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  4. Comment removed by moderator.

  5. Ben Marshall
    Ben Marshall is a Friend of The Conversation.

    Writer

    I, for one, hope the Timorese nail Australia to the Hague wall, use the treaty for something useful like toilet-paper, and strike a new, fair treaty, one which puts the dotted line fairly half-way between our two nations.

    We cheated and lied to a nation that we have every reason to hold dear due to their support in WWII, to help them through their post-colonial hangover and the horrors of the brutal Indonesian regime, and we should at very least regard them with respect as our closest neighbour…

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    1. Lynne Newington

      Researcher

      In reply to Ben Marshall

      Considering the NGO's, influence of the church, and "the long winding road of peace and security" it supported , I can't understand why they were taken advantage of so badly.
      Wikipedia tells us many the leaders trained to be priests.

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  6. Chris Owens

    Professional

    The context also needs to be considered. This is not two equal nation states negotiating. It is one of the richest per capital in the world against one of the poorest, who were at the end of 25 years of oppressive Indonesian occupation. Howard and Downer authorised the spying on East Timor during negotiations and Downer subsequently worked for Woodside Petroleum, who with the Aust government were the main beneficiaries of the deal.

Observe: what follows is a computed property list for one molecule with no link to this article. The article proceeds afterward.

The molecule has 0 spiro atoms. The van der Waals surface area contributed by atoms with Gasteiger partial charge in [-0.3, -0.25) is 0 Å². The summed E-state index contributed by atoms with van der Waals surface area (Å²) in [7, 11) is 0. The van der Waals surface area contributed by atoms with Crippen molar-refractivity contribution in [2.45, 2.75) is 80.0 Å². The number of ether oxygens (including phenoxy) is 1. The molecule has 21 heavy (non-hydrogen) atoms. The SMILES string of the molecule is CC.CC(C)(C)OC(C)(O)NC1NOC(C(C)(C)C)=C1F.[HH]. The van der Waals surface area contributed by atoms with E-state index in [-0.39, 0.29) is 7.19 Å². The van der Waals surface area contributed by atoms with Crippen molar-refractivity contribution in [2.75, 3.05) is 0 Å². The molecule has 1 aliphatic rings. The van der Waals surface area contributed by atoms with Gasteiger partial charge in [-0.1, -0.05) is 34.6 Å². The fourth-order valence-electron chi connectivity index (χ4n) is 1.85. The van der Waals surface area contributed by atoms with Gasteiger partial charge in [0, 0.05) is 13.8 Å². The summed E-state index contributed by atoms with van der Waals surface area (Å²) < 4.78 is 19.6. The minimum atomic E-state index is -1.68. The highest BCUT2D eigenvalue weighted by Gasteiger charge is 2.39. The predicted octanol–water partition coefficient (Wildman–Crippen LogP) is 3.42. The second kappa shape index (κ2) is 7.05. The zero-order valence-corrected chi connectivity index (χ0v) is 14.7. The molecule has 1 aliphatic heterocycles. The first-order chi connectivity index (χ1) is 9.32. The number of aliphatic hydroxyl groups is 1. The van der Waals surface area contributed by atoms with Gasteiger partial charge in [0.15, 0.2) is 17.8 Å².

Land of the fair go.

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    1. Andy Cameron

      Care giver

      In reply to Chris Owens

      "This is not two equal nation states negotiating"
      The UN and international law say you are wrong.

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    2. David Roth

      Postgrad History Student

      In reply to Andy Cameron

      The legal definition of equality is not the same as the common sense definition.

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    3. Andy Cameron

      Care giver

      In reply to David Roth

      The author is not a Professor of "Common Sense", and neither are you. The article is about "international law".

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  7. Charles Scheiner

    Researcher